Trace-metal concentrations in sediment and in the clam Limecola petalum (World Register of Marine Species, 2020; formerly reported as Macoma balthica and M. petalum), clam reproductive activity, and benthic macroinvertebrate community structure were investigated in a mudflat 1 kilometer (km) south of the discharge of the Palo Alto Regional Water Quality Control Plant (PARWQCP) in south San Francisco Bay, California. This report includes the data collected by the U.S. Geological Survey (USGS) for January 2020–December 2020 (Cain and others, 2022). These data append to long-term datasets extending back to 1974. A major focus of the report is an integrated description of the 2020 data within the context of the longer, multidecadal dataset. This dataset supports the City of Palo Alto’s Near-Field Receiving- Water Monitoring Program, initiated in 1994.
Silver and copper contamination substantially decreased at the site in the 1980s following the implementation by PARWQCP of advanced wastewater-treatment and source-control measures. Since the 1990s, concentrations of these elements in surface sediments have continued to decrease, although more slowly. For example, from 1994 to 2020, the minimum annual mean silver concentration—0.20 milligram per kilogram (mg/kg)—was observed in multiple years. In 2020, silver concentrations ranged from 0.18 to 0.28 mg/kg. These concentrations are 2 to 3 times higher than the regional background concentration. Presently (2020), sediment-copper concentrations appear to be near the regional background level. Over the same period (1994–2020), sedimentary iron and zinc exhibited modest decreases. Sedimentary aluminum, chromium, mercury, nickel, and selenium have not exhibited any trend. Since 1994, silver and copper concentrations in L. petalum have varied seasonally, apparently in response to a combination of site-specific metal exposures and cyclic growth and reproduction, as reported previously. Seasonal patterns for other elements, including chromium, mercury, nickel, selenium, and zinc, generally were similar in timing and magnitude as those for silver and copper. Downward trends in the silver and zinc concentrations in L. petalum during 1994–2020 were evident and appeared to be related to the general physiological condition of the clam, indicated by a condition index.
Biological effects of elevated silver and copper contamination at the Palo Alto site have been interpreted from data collected during and after the recession of these contaminants. Concentrations of both elements in the soft tissues of L. petalum decreased with sedimentary copper and silver. This pattern was associated with changes in the reproductive activity of L. petalum, as well as the structure of the benthic invertebrate community. Reproductive activity of L. petalum increased as metal concentrations in L. petalum decreased (Hornberger and others, 2000), and presently is stable with almost all animals initiating reproduction in the fall and spawning the following spring. Analyses of the benthic community structure indicate that the infaunal invertebrate community has shifted from one dominated by several opportunistic species when silver and copper exposures were highest to one in which the species abundance is more evenly distributed, a pattern that indicates a more stable community that is subjected to fewer stressors. Importantly, this long-term change is unrelated to other metals and other measured environmental factors, including salinity and sediment composition. In addition, two of the opportunistic species (Ampelisca abdita and Streblospio benedicti) that brood their young and live on the surface of the sediment in tubes have shown a continual decrease in dominance coincident with the decrease in metals. Both species had short-lived rebounds in abundance in 2008, 2009, and 2010 and showed signs of increasing abundance in 2020. Heteromastus filiformis (a subsurface polychaete worm that lives in the sediment, consumes sediment and organic particles residing in the sediment, and reproduces by laying its eggs on or in the sediment) showed a concurrent increase in dominance and, in the last several years before 2008, showed a stable population. H. filiformis abundance increased slightly from 2011 to 2012 and returned to pre-2011 numbers in 2020.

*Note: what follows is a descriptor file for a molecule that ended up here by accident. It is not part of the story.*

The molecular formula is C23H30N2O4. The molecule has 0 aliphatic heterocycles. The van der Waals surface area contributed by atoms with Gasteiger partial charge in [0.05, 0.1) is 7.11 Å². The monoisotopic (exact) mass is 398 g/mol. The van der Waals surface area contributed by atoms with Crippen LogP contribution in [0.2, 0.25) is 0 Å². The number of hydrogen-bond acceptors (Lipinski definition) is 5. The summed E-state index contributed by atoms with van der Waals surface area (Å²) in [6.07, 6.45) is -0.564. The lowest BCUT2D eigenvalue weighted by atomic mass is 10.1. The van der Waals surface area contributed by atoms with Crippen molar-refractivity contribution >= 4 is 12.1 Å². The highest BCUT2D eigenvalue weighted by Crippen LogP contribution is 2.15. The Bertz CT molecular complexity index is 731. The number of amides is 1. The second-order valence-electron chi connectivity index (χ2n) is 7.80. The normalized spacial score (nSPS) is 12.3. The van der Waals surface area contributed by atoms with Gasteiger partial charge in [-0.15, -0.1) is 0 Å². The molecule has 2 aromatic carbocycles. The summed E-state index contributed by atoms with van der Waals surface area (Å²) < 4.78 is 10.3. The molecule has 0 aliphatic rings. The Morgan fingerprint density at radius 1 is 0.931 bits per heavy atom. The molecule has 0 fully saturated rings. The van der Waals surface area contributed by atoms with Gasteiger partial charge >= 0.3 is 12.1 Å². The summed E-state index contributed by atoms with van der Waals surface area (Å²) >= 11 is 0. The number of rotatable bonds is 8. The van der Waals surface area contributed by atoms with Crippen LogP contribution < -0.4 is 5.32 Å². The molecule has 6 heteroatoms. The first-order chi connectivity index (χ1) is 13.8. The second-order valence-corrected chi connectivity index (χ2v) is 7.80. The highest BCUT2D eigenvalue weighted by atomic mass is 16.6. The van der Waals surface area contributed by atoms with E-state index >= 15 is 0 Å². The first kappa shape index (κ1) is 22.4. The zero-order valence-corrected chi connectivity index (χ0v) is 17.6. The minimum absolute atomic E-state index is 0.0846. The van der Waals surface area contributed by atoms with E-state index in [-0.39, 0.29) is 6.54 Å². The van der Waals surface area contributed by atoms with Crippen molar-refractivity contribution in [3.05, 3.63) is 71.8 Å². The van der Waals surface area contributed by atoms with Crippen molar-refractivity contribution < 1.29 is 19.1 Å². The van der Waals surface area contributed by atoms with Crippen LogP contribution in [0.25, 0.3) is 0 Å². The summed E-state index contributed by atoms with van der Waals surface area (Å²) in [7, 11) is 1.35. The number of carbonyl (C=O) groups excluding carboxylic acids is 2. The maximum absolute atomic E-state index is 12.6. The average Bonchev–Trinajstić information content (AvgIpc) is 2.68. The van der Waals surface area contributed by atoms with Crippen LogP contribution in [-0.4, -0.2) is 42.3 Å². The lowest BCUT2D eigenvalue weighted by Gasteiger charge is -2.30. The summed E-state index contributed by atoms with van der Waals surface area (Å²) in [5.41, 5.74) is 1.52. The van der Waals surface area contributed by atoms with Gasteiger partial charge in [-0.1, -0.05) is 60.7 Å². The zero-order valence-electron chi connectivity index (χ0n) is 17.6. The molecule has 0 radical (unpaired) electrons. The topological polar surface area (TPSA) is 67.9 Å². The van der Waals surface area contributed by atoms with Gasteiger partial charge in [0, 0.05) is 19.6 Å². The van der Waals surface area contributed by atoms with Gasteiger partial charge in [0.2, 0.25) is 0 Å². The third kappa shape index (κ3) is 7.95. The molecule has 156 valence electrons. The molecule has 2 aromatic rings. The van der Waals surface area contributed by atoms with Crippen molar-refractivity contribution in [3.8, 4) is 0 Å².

The reproductive mode of most species that were present in 2020 was indicative of species that were capable of movement either as pelagic larvae or as mobile adults. Although oviparous species were lower in number in this group, the authors hypothesize that these species will return slowly as more species move back into the area. The use of functional ecology was highlighted in the 2020 benthic community data, which showed that the animals that have now returned to the mudflat are those that can respond successfully to a physical, nontoxic disturbance. Today, community data show a mix of species that consume the sediment, or filter feed, those that have pelagic larvae that must survive landing on the sediment, and those that brood their young. The long-term recovery observed after the 1970s can be ascribed to the decrease in sediment pollutants.
|Title||Near-field receiving-water monitoring of trace metals and a benthic community near the Palo Alto Regional Water Quality Control Plant in south San Francisco Bay, California—2020|
|Authors||Daniel J. Cain, Marie-Noële Croteau, Janet K. Thompson, Francis Parchaso, Robin Stewart, Emily L. Zierdt Smith, Kelly H. Shrader, Le H. Kieu, Samuel N. Luoma|
|Publication Subtype||USGS Numbered Series|
|Series Title||Open-File Report|
|Record Source||USGS Publications Warehouse|
|USGS Organization||Geology, Minerals, Energy, and Geophysics Science Center; WMA - Earth System Processes Division|